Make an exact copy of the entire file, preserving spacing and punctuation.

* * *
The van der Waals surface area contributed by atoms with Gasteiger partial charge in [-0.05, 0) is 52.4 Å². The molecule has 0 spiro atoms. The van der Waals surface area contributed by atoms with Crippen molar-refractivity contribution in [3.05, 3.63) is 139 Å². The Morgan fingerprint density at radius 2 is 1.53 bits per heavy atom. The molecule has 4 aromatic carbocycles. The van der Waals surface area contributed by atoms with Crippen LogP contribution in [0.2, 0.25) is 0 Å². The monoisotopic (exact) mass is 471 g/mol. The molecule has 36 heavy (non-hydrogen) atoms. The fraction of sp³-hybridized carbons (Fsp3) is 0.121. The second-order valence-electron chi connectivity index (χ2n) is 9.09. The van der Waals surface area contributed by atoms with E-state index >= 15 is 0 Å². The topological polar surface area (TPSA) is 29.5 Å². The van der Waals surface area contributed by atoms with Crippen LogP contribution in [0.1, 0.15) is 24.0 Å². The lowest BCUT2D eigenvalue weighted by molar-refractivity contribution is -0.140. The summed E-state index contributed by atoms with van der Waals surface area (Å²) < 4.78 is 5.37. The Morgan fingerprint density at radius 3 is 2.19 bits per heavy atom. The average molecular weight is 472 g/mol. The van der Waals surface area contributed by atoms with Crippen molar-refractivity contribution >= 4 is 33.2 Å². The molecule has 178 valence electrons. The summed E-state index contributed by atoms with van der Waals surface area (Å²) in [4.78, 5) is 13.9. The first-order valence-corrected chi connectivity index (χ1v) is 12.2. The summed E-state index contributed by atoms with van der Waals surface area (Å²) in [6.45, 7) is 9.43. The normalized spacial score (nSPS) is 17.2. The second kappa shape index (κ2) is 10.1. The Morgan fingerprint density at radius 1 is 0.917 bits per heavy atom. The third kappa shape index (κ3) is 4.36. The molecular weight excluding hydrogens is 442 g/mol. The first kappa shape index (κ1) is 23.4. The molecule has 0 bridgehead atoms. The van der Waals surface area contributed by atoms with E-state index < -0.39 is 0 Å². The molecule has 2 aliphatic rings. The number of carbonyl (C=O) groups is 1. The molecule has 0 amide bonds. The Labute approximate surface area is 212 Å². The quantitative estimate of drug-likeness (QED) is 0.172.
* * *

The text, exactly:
The van der Waals surface area contributed by atoms with Gasteiger partial charge in [-0.05, 0) is 52.4 Å². The molecule has 0 spiro atoms. The van der Waals surface area contributed by atoms with Crippen molar-refractivity contribution in [3.05, 3.63) is 139 Å². The Morgan fingerprint density at radius 2 is 1.53 bits per heavy atom. The molecule has 4 aromatic carbocycles. The van der Waals surface area contributed by atoms with Crippen LogP contribution in [0.2, 0.25) is 0 Å². The monoisotopic (exact) mass is 471 g/mol. The molecule has 36 heavy (non-hydrogen) atoms. The fraction of sp³-hybridized carbons (Fsp3) is 0.121. The second-order valence-electron chi connectivity index (χ2n) is 9.09. The van der Waals surface area contributed by atoms with E-state index >= 15 is 0 Å². The topological polar surface area (TPSA) is 29.5 Å². The van der Waals surface area contributed by atoms with Crippen LogP contribution in [0.1, 0.15) is 24.0 Å². The lowest BCUT2D eigenvalue weighted by molar-refractivity contribution is -0.140. The summed E-state index contributed by atoms with van der Waals surface area (Å²) < 4.78 is 5.37. The Morgan fingerprint density at radius 3 is 2.19 bits per heavy atom. The average molecular weight is 472 g/mol. The van der Waals surface area contributed by atoms with Crippen molar-refractivity contribution >= 4 is 33.2 Å². The molecule has 178 valence electrons. The summed E-state index contributed by atoms with van der Waals surface area (Å²) in [4.78, 5) is 13.9. The first-order valence-corrected chi connectivity index (χ1v) is 12.2. The summed E-state index contributed by atoms with van der Waals surface area (Å²) in [6.45, 7) is 9.43. The normalized spacial score (nSPS) is 17.2. The second kappa shape index (κ2) is 10.1. The Morgan fingerprint density at radius 1 is 0.917 bits per heavy atom. The third kappa shape index (κ3) is 4.36. The molecular weight excluding hydrogens is 442 g/mol. The first kappa shape index (κ1) is 23.4. The molecule has 0 bridgehead atoms. The van der Waals surface area contributed by atoms with E-state index < -0.39 is 0 Å². The molecule has 2 aliphatic rings. The number of carbonyl (C=O) groups is 1. The molecule has 0 amide bonds. The Labute approximate surface area is 212 Å². The quantitative estimate of drug-likeness (QED) is 0.172.